What the University of Illinois Plant Clinic and I suspect plant clinics from our neighboring states are diagnosing are the more common needle diseases in increasing numbers on our spruce and pine. This increase in disease incidence will make it that much harder for our needle evergreens to recover and become healthy again.

Start this spring with the idea that our needle evergreens are stressed and that those needle diseases are present. Be sure those plants are well watered by nature or by you, and consider a fertilization to help energize the plants this spring. Make a note on your calendar to provide water starting in mid-August through mid- to late September, depending on the rainfall. Those high value evergreens in the home landscape can be treated by a professional arborist with fungicides yet as a homeowner we have to do our part as well if those plants are going to recover and grow for many more years.

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Bird Feeders in the Yard http://web.extension.illinois.edu/dkk/eb192/entry_13237/ Tue, 13 Mar 2018 09:00:00 +0000 http://web.extension.illinois.edu/dkk/eb192/entry_13237/ Bird feeders will bring in a variety of migrating birds during the early spring on their journey to summer digs. This is before there is much for them to eat elsewhere, in nature or in home landscapes. Our winter resident birds that have hung out with us all winter still need that seed too. Be sure to continue your feeding efforts well into spring until they can find food on their own. Plan to use up all birdseed so summer storage or grain pests are not issues. Birds also need water, and without snow now, remember to leave out some shallow dishes of water.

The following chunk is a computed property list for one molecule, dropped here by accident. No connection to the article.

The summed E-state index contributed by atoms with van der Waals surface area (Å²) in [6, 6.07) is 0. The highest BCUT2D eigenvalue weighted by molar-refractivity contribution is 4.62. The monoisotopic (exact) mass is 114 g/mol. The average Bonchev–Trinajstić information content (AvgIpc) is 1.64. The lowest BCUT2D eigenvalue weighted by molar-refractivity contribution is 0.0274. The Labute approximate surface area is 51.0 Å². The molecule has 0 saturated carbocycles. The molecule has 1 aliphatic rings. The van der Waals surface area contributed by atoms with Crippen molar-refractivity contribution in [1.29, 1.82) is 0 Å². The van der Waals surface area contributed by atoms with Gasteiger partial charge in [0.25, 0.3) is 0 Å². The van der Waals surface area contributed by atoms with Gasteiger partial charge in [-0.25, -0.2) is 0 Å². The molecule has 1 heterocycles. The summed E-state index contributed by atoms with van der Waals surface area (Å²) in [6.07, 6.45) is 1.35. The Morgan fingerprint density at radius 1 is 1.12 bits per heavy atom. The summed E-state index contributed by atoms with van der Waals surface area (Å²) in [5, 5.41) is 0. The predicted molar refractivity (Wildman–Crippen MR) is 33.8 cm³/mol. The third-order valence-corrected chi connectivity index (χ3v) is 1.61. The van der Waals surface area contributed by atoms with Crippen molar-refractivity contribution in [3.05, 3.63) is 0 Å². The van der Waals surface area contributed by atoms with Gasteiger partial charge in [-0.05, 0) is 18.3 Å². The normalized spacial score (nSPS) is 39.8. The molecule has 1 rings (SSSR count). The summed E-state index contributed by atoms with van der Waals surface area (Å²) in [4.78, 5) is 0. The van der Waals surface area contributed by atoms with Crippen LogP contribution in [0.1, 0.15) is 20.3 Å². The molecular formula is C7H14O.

Just like so many other things we enjoy, there are a couple of maintenance and spring-cleaning activities associated with supporting nature. If you have not checked recently, you may be surprised to find the feeding slots or holes partially or completely blocked off by seed debris. The leftover debris will moisten and cake together limiting the kinds of seeds getting through. The remedy is dumping the seed into a pail and doing a thorough cleaning of the inside of the feeder, paying special attention to the openings, before returning the seed to the feeder and putting it back into service.